Bank of Israel holds key interest rate steady


The Bank of Israel kept short-term borrowing rates unchanged for a fourth straight time on Monday as policymakers remained focused on maintaining financial stability during the war.

The central bank held its benchmark rate ILINR=ECI at 4.75% – its highest level since late 2006. It had raised rates 10 straight times in an aggressive tightening cycle that has taken the rate from 0.1% last April before pausing in July and again in August and October.

All 14 economists polled by Reuters had forecast no rate change.

Bank of Israel Governor Prof. Amir Yaron presents the central bank’s Annual Report for 2020 to Prime Minister Benjamin Netanyahu on April 6. (credit: AMOS BEN-GERSHOM/GPO)

“The war is having significant economic consequences, both on real economic activity and on the financial markets,” the BoI said in a statement following its decision.

“There is a great amount of uncertainty with regard to the expected severity and duration of the war,” it said.

The central bank cut its forecasts for economic growth in 2023 and 2024 in view of the impact of the war, now seeing an expansion of 2% next year, down from 2.8% a month ago.

Officials have previously cautioned that steep rate cuts at the moment would weaken the shekel and push up inflation.

In its statement, the central bank pointed to the conditions needed for it to provide a more supportive monetary policy.

“The interest rate path will be determined in accordance with developments in the war and the uncertainty derived from it,” the BoI said.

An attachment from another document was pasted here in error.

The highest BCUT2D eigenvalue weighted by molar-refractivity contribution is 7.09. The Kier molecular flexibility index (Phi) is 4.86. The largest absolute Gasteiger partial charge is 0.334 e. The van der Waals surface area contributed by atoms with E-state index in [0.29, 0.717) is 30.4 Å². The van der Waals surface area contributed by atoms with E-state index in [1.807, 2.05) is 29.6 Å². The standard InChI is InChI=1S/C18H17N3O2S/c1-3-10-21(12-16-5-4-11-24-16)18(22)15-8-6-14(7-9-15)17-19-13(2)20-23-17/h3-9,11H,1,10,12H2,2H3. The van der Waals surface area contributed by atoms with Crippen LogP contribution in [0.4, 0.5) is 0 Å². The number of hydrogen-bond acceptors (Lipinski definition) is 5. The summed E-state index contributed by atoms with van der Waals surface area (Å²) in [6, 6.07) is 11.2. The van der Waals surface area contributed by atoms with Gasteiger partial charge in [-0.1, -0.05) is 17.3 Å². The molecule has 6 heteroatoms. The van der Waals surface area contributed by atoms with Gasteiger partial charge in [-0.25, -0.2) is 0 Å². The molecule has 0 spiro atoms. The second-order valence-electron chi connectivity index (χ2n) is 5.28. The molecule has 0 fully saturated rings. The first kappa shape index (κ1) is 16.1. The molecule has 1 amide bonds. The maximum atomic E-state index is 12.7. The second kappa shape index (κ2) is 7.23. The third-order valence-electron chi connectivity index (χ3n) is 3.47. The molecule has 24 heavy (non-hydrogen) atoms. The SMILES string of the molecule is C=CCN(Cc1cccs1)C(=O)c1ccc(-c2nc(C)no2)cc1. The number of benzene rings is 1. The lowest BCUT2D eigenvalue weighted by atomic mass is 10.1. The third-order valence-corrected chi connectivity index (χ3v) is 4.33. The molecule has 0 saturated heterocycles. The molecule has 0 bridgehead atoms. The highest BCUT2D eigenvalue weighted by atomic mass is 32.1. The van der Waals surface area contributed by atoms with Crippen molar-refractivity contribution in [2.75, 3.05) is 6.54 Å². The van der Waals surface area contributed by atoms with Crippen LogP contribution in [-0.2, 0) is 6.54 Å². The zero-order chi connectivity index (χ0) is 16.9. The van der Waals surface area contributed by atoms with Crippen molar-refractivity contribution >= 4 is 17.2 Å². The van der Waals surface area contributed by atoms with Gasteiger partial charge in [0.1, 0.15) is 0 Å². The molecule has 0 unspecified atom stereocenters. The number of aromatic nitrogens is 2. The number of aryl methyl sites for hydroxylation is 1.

“Insofar as the recent stability in the financial markets becomes entrenched and the inflation environment continues to moderate toward the target range, monetary policy will be able to focus more on supporting economic activity.”

Gafni attacks Bank governor

Meanwhile, the more than year-long rift between Israel’s powerful parliamentary Finance Committee chairman Moshe Gafni and central bank governor Amir Yaron escalated on Monday after Gafni said the Bank of Israel chief did not deserve a second term.

Gafni, head of the ultra-Orthodox United Torah Judaism Party, has been a staunch critic of Yaron since mid-2022 when the central bank embarked on an aggressive interest rate hike cycle to fight high inflation.

Against the backdrop of the economic uncertainty stemming from the war against Hamas, Prime Minister Benjamin Netanyahu last week offered Yaron a second five-year term, which he accepted. It now awaits cabinet approval.

“His (first) term is characterized by hurting the weak, and constantly raising the interest rate and the burden on the public is terrible,” Gafni said at the start of the Finance Committee meeting. “He is not a good governor; he is a bad governor. The government is making a bad decision.”

Gafni’s UTJ party represents a constituency that is largely poor – very large families and only half of the men working, with the other half focused on religious study.

The Bank of Israel responded to Gafni, saying it was “important that the dialogue between the Knesset (parliament) and the government and public institutions such as the Bank of Israel be professional and respectful and not be characterized by toxic and divisive discourse, which is inappropriate, certainly at this time.”

The interest rate was raised to 4.75% from 0.1%, leading to a spike in mortgage and other loan rates, while interest on consumer bank accounts initially barely rose, and Gafni believed that the Bank of Israel did not push banks enough to help consumers. Last month, at the outset of Israel’s war with Hamas, he also called for rate cuts.

Israel’s inflation rate has eased to 3.7% from above 5% and remains above the government’s annual target of 1%-3%.

The central bank said that price stability was a condition for the normal operation of the economy and that interest rate hikes had shielded it from soaring inflation that would primarily hurt the weakest segments and damage families and businesses even more.

“It would be appropriate for the chairman of the Finance Committee to see the good of the entire economy, and to be knowledgeable about the basics of the economy and also what is happening outside of Israel,” the Bank of Israel said.

“Then, he would have discovered that the actions of the central bank of Israel and the governor, in dealing with inflation, COVID and the war [with Hamas], are being praised by all international professionals.”